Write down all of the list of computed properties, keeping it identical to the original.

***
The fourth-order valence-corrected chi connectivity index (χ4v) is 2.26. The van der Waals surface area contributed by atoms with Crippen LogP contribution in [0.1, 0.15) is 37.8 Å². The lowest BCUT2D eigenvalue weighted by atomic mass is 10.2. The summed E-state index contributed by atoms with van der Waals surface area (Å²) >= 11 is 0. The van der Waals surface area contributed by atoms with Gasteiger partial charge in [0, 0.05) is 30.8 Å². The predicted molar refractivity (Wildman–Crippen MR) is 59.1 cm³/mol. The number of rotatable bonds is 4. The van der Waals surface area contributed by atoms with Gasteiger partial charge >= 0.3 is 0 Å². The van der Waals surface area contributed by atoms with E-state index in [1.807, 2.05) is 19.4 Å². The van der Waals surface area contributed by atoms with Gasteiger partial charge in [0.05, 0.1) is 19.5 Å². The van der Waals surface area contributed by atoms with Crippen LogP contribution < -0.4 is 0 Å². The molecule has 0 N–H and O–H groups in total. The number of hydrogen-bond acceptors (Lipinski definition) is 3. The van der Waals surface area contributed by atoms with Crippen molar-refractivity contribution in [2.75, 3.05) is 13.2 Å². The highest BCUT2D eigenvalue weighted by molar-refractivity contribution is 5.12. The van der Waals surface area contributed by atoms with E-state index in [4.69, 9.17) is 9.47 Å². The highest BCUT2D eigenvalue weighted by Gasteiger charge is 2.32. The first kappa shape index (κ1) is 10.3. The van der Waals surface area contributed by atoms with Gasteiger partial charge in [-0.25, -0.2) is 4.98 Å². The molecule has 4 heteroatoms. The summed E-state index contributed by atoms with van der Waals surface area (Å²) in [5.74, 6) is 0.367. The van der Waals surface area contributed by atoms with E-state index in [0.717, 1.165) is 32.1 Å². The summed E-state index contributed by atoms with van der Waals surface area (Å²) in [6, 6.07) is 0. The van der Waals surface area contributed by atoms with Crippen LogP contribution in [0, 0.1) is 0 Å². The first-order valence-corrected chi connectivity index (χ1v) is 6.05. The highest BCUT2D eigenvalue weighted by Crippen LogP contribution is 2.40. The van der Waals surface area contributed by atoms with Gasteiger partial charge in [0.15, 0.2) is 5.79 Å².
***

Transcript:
The fourth-order valence-corrected chi connectivity index (χ4v) is 2.26. The van der Waals surface area contributed by atoms with Crippen LogP contribution in [0.1, 0.15) is 37.8 Å². The lowest BCUT2D eigenvalue weighted by atomic mass is 10.2. The summed E-state index contributed by atoms with van der Waals surface area (Å²) >= 11 is 0. The van der Waals surface area contributed by atoms with Gasteiger partial charge in [0, 0.05) is 30.8 Å². The predicted molar refractivity (Wildman–Crippen MR) is 59.1 cm³/mol. The number of rotatable bonds is 4. The van der Waals surface area contributed by atoms with Gasteiger partial charge >= 0.3 is 0 Å². The van der Waals surface area contributed by atoms with E-state index in [1.807, 2.05) is 19.4 Å². The van der Waals surface area contributed by atoms with Gasteiger partial charge in [0.05, 0.1) is 19.5 Å². The van der Waals surface area contributed by atoms with Crippen LogP contribution < -0.4 is 0 Å². The molecule has 0 N–H and O–H groups in total. The number of hydrogen-bond acceptors (Lipinski definition) is 3. The van der Waals surface area contributed by atoms with Crippen molar-refractivity contribution in [2.75, 3.05) is 13.2 Å². The highest BCUT2D eigenvalue weighted by molar-refractivity contribution is 5.12. The van der Waals surface area contributed by atoms with E-state index in [4.69, 9.17) is 9.47 Å². The highest BCUT2D eigenvalue weighted by Gasteiger charge is 2.32. The first kappa shape index (κ1) is 10.3. The van der Waals surface area contributed by atoms with Gasteiger partial charge in [-0.25, -0.2) is 4.98 Å². The molecule has 4 heteroatoms. The summed E-state index contributed by atoms with van der Waals surface area (Å²) in [5.74, 6) is 0.367. The van der Waals surface area contributed by atoms with E-state index in [0.717, 1.165) is 32.1 Å². The summed E-state index contributed by atoms with van der Waals surface area (Å²) in [6, 6.07) is 0. The van der Waals surface area contributed by atoms with Crippen LogP contribution in [0, 0.1) is 0 Å². The first-order valence-corrected chi connectivity index (χ1v) is 6.05. The highest BCUT2D eigenvalue weighted by Crippen LogP contribution is 2.40. The van der Waals surface area contributed by atoms with Gasteiger partial charge in [0.15, 0.2) is 5.79 Å².